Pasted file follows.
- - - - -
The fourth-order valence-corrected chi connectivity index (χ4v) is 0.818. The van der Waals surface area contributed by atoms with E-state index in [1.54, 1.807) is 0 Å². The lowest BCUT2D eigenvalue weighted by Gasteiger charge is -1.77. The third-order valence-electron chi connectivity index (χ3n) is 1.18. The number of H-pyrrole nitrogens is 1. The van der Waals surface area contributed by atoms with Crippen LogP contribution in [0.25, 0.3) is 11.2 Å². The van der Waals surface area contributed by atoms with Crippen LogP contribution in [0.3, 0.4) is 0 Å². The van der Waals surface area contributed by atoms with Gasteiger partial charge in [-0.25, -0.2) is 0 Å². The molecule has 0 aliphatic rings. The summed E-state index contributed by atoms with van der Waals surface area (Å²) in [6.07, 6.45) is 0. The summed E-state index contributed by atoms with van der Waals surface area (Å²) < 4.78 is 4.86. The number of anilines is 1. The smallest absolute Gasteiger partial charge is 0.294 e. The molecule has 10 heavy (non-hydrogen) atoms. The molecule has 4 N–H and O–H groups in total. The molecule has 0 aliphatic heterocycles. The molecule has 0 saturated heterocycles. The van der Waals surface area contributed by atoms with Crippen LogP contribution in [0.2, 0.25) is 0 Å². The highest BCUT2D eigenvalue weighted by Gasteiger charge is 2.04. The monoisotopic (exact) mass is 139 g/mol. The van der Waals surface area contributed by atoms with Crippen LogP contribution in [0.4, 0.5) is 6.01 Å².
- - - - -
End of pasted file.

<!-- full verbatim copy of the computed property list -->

The fourth-order valence-corrected chi connectivity index (χ4v) is 0.818. The van der Waals surface area contributed by atoms with E-state index in [1.54, 1.807) is 0 Å². The lowest BCUT2D eigenvalue weighted by Gasteiger charge is -1.77. The third-order valence-electron chi connectivity index (χ3n) is 1.18. The number of H-pyrrole nitrogens is 1. The van der Waals surface area contributed by atoms with Crippen LogP contribution in [0.25, 0.3) is 11.2 Å². The van der Waals surface area contributed by atoms with Crippen LogP contribution in [0.3, 0.4) is 0 Å². The van der Waals surface area contributed by atoms with Gasteiger partial charge in [-0.25, -0.2) is 0 Å². The molecule has 0 aliphatic rings. The summed E-state index contributed by atoms with van der Waals surface area (Å²) in [6.07, 6.45) is 0. The summed E-state index contributed by atoms with van der Waals surface area (Å²) < 4.78 is 4.86. The number of anilines is 1. The smallest absolute Gasteiger partial charge is 0.294 e. The molecule has 10 heavy (non-hydrogen) atoms. The molecule has 4 N–H and O–H groups in total. The molecule has 0 aliphatic heterocycles. The molecule has 0 saturated heterocycles. The van der Waals surface area contributed by atoms with Crippen LogP contribution in [0.2, 0.25) is 0 Å². The highest BCUT2D eigenvalue weighted by Gasteiger charge is 2.04. The monoisotopic (exact) mass is 139 g/mol. The van der Waals surface area contributed by atoms with Crippen LogP contribution in [0.4, 0.5) is 6.01 Å².